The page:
Tool to decrypt/encrypt with Affine cipher, an encryption function with additions and multiplication that code a letter into another with value (ax + b) modulo 26.

Affine Cipher - dCode

Tag(s) : Substitution Cipher

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**Affine** encryption is the name given to a substitution cipher whose correspondence is given by an affine function endowed with 2 coefficients `A` and `B`.

Encryption uses a classic alphabet, and two integers, called coefficients or keys `A` and `B`, these are the parameters of the affine function Ax+B.

__Example:__ Encrypt `DCODE` with the keys `A=5`, `B=3` and the English/latin alphabet `ABCDEFGHIJKLMNOPQRSTUVWXYZ`.

For each letter of the alphabet is associated to the value of its position in the alphabet (starting at 0).

__Example:__ By default, `A=0, B=1, …, Z=25`, but it is possible (but not recommended) to use `A=1, …, Y=25, Z=0` using the alphabet `ZABCDEFGHIJKLMNOPQRSTUVWXY`.

For each letter of value $ x $ of the plain text, is associated a value $ y $, resulting of the affine function $ y = A \times x + B \mod 26 $ (with $ 26 $ the alphabet size). For each value $ y $, corresponds a letter with the same position in the alphabet, it is the ciphered letter. The **Affine** ciphertext is the replacement of all the letters by the new ones.

__Example:__ `DCODE` is crypted `SNVSX`

Plain letter | $ x $ | $ y $ | Cipher letter |

D | 3 | $ 5 \times 3 + 3 = 18 $ | S |

O | 14 | $ 5 \times 14 + 3 = 73 = 21 \mod 26 $ | V |

**Affine** decryption requires to know the two keys `A` and `B` (the one from encryption) and the used alphabet.

__Example:__ Decrypt the ciphered message `SNVSX` with keys `A=5` and `B=3`

For each letter of the alphabet corresponds the value of its position in the alphabet.

__Example:__ The alphabet `ABCDEFGHIJKLMNOPQRSTUVWXYZ`, starting at 0 gives A=0, B=1, …, Z=25.

For each letter of value $ y $ of the message, corresponds a value $ x $, result of the inverse function $ x = A' \times (y-B) \mod 26 $ (with $ 26 $ the alphabet size)

The value $ A' $ is an integer such as $ A \times A' = 1 \mod 26 $ (with $ 26 $ the alphabet size). To find $ A' $, calculate its modular inverse.

__Example:__ A coefficient $ A' $ for $ A = 5 $ with an alphabet size of $ 26 $ is $ 21 $ because $ 5 \times 21 = 105 \equiv 1 \mod 26 $.

For `S` ( $ y = 18 $ ), $ x = A' \times (18-B) = 21 \times (18-3) \equiv 315 \mod 26 = 3 $

For each value $ x $, corresponds a letter with the same position in the alphabet: the coded letter. The plain text is the replacement of all characters with calculated new letters.

__Example:__ For `S` ( $ x = 3 $ ) corresponds the letter at position 3: `D`, etc. The original plain text is `DCODE`.

A message encrypted by **Affine** has a coincidence index close to the plain text language's one.

Any reference to an affine function (in a straight line), a graph, an abscissa or an ordinate is a clue (the function $ f(x) = ax + b $ can be represented in an orthonormal coordinate system like a classical affine function, it is therefore possible from a graph to find the slope coefficient $ a $ and the y-intercept $ b $).

The Caesar cipher is a special case of the **Affine cipher** where A is 1 and B is the shift/offset.

To crack **Affine**, it is possible to bruteforce/test all values for A and B coefficients. Use the Brute-force attack button.

If the alphabet is 26 characters long, then A coefficient has only 12 possible values, and B has 26 values, so there are only 312 test to try.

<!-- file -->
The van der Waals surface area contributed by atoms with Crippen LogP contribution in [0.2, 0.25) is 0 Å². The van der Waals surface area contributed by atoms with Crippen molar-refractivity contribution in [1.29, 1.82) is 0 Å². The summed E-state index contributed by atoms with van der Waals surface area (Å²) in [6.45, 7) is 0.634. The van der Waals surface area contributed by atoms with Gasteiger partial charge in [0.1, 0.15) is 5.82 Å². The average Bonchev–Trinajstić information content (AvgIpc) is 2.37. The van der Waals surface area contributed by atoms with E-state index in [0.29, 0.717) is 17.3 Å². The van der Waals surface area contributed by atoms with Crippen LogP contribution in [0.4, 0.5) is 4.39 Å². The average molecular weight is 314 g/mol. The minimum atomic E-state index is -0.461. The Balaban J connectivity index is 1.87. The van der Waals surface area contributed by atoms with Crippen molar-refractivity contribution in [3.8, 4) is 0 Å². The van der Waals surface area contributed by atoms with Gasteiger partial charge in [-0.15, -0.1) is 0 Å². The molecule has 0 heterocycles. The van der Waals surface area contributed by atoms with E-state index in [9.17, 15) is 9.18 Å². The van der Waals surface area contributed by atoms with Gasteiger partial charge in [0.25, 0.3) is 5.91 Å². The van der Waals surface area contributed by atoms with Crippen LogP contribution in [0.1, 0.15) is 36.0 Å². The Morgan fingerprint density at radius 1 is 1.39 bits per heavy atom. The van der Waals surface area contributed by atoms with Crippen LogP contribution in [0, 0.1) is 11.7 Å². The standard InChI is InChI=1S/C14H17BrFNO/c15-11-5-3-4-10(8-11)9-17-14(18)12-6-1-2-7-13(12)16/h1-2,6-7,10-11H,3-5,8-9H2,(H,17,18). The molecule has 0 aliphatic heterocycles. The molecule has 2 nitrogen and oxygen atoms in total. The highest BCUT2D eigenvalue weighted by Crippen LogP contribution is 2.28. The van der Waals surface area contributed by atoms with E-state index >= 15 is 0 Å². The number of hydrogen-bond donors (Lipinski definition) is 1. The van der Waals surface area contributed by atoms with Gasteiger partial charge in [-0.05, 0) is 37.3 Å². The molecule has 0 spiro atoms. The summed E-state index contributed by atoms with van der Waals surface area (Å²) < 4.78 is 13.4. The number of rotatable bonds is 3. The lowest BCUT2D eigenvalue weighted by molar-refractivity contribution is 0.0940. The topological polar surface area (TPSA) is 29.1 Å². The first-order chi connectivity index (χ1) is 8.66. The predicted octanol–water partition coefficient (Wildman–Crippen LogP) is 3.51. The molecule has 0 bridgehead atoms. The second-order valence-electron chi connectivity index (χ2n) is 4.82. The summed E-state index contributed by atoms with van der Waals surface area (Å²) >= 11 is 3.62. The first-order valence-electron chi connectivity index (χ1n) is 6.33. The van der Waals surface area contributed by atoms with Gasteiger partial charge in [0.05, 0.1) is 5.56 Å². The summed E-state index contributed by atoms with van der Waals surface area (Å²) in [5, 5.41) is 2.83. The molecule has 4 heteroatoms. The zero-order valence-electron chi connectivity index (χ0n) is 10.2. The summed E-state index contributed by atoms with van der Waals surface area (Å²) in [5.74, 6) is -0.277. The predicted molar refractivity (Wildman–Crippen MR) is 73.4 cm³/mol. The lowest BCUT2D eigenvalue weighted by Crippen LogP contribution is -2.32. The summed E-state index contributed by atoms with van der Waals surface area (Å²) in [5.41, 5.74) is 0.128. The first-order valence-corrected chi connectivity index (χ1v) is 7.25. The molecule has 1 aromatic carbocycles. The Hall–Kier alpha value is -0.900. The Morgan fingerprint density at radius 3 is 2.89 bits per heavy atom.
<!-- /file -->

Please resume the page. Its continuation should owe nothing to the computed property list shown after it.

Pour an **affine** encryption with the function $ y = A x + B $, then the reciproqual decryption function is expressed $ y' = A' x + B $

Calculate the modular inverse of A, modulo the length of the alphabet (see below for pre-calculated values).

B' has the same value as B, for this reason, this variable should not be called B' but B.

The value of A' depends on A but also on the alphabet's length, if it is a classic one, it is 26 characters long. The values of A' are then:

A = 1 | A' = 1 |

A = 3 | A' = 9 |

A = 5 | A' = 21 |

A = 7 | A' = 15 |

A = 9 | A' = 3 |

A = 11 | A' = 19 |

A = 15 | A' = 7 |

A = 17 | A' = 23 |

A = 19 | A' = 11 |

A = 21 | A' = 5 |

A = 23 | A' = 17 |

A = 25 | A' = 25 |

The Bezout's theorem indicates that A' only exists if A and 26 (alphabet length) are coprime. This limits A values to 1, 3, 5, 7, 9, 11, 15, 17, 19, 21, 23 and 25 (if the alphabet is 26 characters long)

Yes, but an automatic decryption process becomes impossible, a single ciphered letter will have multiple plain letters possible.

Yes, but it exists a positive corresponding value, a value of A = -1 is equals to a value of A = 25 (because 25 = -1 mod 26).

In mathematics, an affine function is defined by addition and multiplication of the variable (often $ x $) and written $ f(x) = ax + b $. The **affine cipher** is similar to the $ f $ function as it uses the values $ a $ and $ b $ as a coefficient and the variable $ x $ is the letter to be encrypted.

No date nor known author for **affine cipher**.

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NB: for encrypted messages, test our automatic cipher identifier!

- Affine Decoder
- Affine Encoder
- What is the Affine cipher? (Definition)
- How to encrypt using Affine cipher
- How to decrypt Affine cipher
- How to recognize an Affine ciphertext?
- How to decipher Affine without coefficient A and B?
- How to compute the decryption function?
- How to compute A' value?
- How to compute B' value?
- What are the A' values?
- Why is there a constraint on the value of A?
- Is it possible to use a key A not coprime with 26?
- Does a negative value for A exists?
- Is there a limitation on B value?
- Why is this encryption so called affine?
- When was Affine invented?

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Source : https://www.dcode.fr/affine-cipher

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